After Māori started to burn vegetation on the drier eastern side of the South Island (from around 1300 CE), grasslands expanded. For 500 years they retained much of their native biodiversity. This changed soon after Europeans settled in New Zealand from the 1840s. A wide range of animals and plants were introduced, and farming began on the grasslands.
Canterbury runholder Mary Anne Barker wrote in December 1867 of one of her great pleasures – burning tussock. ‘I am obliged to be careful not to have on any inflammable petticoats, even if it is quite a warm day, as they are very dangerous; the wind will shift suddenly perhaps as I am in the very act of setting a tussock a-blaze, and for half a second I find myself in the middle of the flames.’ 1
Burning and grazing
Europeans used fire to clear land for farming. Good wool prices in Britain encouraged high stock numbers on the tussocklands of the South Island high country.
Adverse effects were soon obvious. Concern was raised about the combined effects of burning, grazing by introduced mammals, and the spread of aggressive weeds. Comments by botanist-artist John Buchanan in the 1860s, agricultural scientist Alfred Cockayne in 1910 and ecologist-botanist Leonard Cockayne in 1919 showed a disquiet that has continued until today.
For decades, research and conservation efforts focused on native forests, rather than tussock grasslands. Detailed ecological studies of the high-country snow tussocks only really began in the late 1950s. This research confirmed their slow growth and long life. Mature snow tussocks have hundreds of stems, with a range of ages. Each stem takes 10–15 years to mature, after which it may flower and die, and is then usually replaced by one or more new stems. This pattern of rejuvenation means the tussock may potentially live forever, but it also means that scientists cannot tell the age of individual plants.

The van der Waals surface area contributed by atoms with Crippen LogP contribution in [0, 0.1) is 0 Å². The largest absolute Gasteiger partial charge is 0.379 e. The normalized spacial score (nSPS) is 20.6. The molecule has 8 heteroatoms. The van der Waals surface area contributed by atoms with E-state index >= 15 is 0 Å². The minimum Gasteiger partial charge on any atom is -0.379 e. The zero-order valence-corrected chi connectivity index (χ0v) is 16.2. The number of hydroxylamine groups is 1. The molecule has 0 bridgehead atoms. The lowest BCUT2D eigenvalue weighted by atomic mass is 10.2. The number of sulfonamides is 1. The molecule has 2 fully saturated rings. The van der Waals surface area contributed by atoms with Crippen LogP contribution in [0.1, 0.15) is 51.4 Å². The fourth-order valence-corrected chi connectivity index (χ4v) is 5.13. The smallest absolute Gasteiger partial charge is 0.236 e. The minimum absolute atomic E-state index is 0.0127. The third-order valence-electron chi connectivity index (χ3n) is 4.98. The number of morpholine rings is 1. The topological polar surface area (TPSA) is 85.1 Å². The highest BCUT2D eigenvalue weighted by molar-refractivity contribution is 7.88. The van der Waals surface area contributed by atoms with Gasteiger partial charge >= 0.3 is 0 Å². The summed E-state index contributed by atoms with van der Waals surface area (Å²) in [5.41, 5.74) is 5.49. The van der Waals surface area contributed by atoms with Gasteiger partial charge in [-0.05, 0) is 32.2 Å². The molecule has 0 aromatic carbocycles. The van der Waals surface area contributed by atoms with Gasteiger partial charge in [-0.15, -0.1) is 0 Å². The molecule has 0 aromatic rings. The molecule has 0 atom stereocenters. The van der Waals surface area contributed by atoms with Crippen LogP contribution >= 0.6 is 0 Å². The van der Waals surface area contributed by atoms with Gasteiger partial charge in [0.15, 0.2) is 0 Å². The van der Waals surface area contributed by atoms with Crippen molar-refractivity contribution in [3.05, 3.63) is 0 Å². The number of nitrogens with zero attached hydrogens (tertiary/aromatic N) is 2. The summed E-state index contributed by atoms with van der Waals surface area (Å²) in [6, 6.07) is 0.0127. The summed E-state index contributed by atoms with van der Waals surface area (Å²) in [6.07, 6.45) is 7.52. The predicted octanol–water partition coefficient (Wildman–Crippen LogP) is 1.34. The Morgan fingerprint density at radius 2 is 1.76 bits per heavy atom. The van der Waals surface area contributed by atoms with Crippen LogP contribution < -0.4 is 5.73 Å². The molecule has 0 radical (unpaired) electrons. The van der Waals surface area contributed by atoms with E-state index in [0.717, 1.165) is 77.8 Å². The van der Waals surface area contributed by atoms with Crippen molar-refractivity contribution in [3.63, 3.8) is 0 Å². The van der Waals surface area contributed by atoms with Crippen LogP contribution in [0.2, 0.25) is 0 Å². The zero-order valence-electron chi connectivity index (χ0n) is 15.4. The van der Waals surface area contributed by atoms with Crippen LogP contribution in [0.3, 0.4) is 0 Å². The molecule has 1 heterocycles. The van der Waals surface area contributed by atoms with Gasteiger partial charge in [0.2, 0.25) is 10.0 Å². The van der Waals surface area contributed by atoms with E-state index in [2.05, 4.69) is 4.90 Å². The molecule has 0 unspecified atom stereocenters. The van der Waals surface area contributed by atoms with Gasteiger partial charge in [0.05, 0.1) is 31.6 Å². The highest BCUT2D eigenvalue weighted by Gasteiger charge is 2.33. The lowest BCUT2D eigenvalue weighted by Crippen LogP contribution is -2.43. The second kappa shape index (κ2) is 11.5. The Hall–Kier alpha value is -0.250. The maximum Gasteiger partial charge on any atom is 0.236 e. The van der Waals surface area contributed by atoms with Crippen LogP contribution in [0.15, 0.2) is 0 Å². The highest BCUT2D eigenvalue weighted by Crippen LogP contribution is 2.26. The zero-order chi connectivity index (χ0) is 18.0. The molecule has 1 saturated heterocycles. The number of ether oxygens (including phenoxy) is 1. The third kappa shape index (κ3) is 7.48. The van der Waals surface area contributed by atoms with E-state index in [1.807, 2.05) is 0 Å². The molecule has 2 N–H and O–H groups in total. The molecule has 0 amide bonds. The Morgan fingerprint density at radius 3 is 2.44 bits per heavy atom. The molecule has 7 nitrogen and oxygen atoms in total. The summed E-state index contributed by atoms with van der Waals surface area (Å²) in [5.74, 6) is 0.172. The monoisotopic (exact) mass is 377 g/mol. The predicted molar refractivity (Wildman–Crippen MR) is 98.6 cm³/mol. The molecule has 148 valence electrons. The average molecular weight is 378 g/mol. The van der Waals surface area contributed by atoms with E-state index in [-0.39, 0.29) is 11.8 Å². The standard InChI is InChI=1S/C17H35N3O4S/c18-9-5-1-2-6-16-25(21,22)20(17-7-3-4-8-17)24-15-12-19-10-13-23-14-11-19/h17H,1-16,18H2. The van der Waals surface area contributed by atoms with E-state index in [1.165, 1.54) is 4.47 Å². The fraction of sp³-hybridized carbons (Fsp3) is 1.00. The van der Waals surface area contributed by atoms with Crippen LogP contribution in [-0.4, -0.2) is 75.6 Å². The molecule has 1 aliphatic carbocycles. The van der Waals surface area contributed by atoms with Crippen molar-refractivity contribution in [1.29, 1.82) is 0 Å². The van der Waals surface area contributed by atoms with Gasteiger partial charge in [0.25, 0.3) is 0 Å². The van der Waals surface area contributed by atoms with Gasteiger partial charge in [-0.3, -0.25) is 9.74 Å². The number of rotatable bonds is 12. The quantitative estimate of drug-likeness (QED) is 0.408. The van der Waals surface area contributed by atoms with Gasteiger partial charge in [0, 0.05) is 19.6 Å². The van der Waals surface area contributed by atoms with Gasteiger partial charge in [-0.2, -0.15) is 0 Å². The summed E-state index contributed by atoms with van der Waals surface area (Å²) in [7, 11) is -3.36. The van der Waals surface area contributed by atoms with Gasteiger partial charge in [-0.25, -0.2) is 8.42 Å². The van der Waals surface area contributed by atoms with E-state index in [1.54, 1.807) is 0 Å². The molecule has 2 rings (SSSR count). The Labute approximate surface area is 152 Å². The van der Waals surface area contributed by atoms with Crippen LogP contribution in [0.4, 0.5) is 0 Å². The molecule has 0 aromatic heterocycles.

Tussocks were found to tolerate fire but not grazing mammals, particularly after fire when the new leaves are highly palatable. Concentrated grazing on small burnt patches can kill snow tussocks in just one season, and probably explains their absence in some areas where they would be expected to grow.
Some farmers were slow to apply these findings to farm management, and the destructive effects of farming have continued in many areas. Grazing and burning opens up the plant cover, exposing the soil to weeds and rabbits. Grazing animals eat the more palatable species first, leading to a concentration of unpalatable species. This may encourage more burning by farmers.
Exposed areas of soil are also prone to erosion.
Recent studies have highlighted the ability of snow tussock grasslands in good condition to produce high water yields from their upland catchments.
Studies showed water yields of up to 80% of measured annual rainfall, and 86% for the snow-free six months, on unburnt snow tussockland on the southern Lammerlaw Range. This unburnt grassland was compared with areas with shorter cover – recently burnt tussocks, pasture grassland, blue tussock short grassland and bare soil. These produced much less water, as did exotic pine forest.
Snow tussock areas also have very low water losses through evaporation or transpiration. In some places, fog deposits water directly onto tussock leaves, adding to the water yield. Tussock grassland retains water and releases it gradually, reducing the chance of flash floods downstream.